Compersion: the Holy Grail of Polyamory?

The elusive feeling we all want

A thought cloud with a castle in front of a rainbow

If you’re researching polyamory one word is repeated in tons of blogs and communities: compersion. And while you may pronounce it similar to comparison, it’s anything but. So what is compersion, do you need it to have a successful polyamorous relationship, and how do you develop it?

What is compersion?

Without boring you with the roots of it, in polyamorous slang the word compersion is used to refer to this feeling of joy one might feel when seeing your partner enjoying themselves with someone else. Although the word is mainly used to refer to seeing your partner with their other partner, one could also feel compersion about your partner having a good time with friends.

Compersion is the opposite of jealousy: ‘yeah, cute’ rather than ‘yeah lousy’.

Do I have to feel compersion?

Many people who try polyamory feel confused: “I’m not feeling compersion! What is wrong? Am I not cut out for polyamory? Should I be feeling compersion?”

Some people believe compersion is the ultimate goal of polyamory: everyone gets along, everyone is happy, and everyone enjoys seeing their partners with other people. But even if you’ve never felt compersion you can still have fulfilling polyamorous relationships.

Don’t worry. While compersion is obviously a great feeling, there’s nothing wrong with you if you don’t feel compersion, or even if you feel jealous. Compersion is fun, it’s not mandatory.

Can compersion be learned/developed?

What if you work long and hard enough? Will you be able to teach yourself to feel compersion? Well… yes, and no.

In essence, compersion is a feeling of abundance. When your needs are met and you believe they will continue being met, you feel like you have ‘partner to spare’. You feel like you have more than enough and the others are welcome to the surplus. This isn’t necessarily related to the quantity or quality of your relationship with your partner. Rather, it’s about the needs you have and how they are met. Someone who only sees their partner once a month, but has an otherwise fulfilling life and feels like their partner treats them well and will continue to do so, might feel compersion. Someone who is overwhelmed or who secretly (or overtly) feels the need for more in their relationship will have a hard time watching their partner give away their time, energy and other resources to others.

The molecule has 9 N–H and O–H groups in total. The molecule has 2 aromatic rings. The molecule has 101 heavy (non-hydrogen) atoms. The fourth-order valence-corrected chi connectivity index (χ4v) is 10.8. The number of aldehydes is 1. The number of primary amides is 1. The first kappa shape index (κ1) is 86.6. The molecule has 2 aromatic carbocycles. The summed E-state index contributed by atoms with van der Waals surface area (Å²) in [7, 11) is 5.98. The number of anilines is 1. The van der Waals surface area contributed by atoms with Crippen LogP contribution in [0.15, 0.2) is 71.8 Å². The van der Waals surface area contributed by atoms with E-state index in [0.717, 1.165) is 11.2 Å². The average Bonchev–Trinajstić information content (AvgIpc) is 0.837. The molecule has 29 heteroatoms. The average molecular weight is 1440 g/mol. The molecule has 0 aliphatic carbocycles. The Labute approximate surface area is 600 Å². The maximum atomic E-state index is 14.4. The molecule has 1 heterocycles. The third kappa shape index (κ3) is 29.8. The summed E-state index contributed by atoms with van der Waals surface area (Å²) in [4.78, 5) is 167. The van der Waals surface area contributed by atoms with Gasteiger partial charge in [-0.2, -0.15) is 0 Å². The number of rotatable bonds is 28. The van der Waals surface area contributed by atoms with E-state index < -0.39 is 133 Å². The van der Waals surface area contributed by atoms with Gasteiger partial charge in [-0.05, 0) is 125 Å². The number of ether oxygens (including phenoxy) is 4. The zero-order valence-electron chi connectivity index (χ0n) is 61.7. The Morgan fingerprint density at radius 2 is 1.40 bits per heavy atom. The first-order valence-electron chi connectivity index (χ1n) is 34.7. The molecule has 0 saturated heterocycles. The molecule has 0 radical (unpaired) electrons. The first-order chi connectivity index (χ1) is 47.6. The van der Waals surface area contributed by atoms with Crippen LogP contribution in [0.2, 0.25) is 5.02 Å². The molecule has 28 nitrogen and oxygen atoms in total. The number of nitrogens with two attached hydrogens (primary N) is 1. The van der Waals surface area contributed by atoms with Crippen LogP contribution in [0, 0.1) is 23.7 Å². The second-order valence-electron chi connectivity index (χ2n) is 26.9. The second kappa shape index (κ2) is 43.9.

What does this mean for you? Well, it certainly won’t help if you push yourself to feel more compersion. More like the opposite: you’ll only get more frustrated about the mismatch between your actual feelings and the feelings you’d like to feel. And unfortunately, frustration doesn’t really help with compersion.

On the other hand, if you don’t feel compersion, you may take it as a sign of either your needs not being met, or you having a fear that they will no longer be. In working through these feelings, you may find ways to meet your needs, giving you more room to feel compersion.
One important note: having your needs met doesn’t always mean a change in your relationship with the partner in question. Maybe you could meet some of the needs with friends, with other partners, or even by yourself.

In my experience, it’s the self-sufficient people who feel compersion most. In that sense, you can certainly work on your feelings of compersion by investing in your relationship with yourself.

Want to work towards compersion?

Use our Polyamory Conversation Cards to get clear on your needs and talk about them with your partner(s)!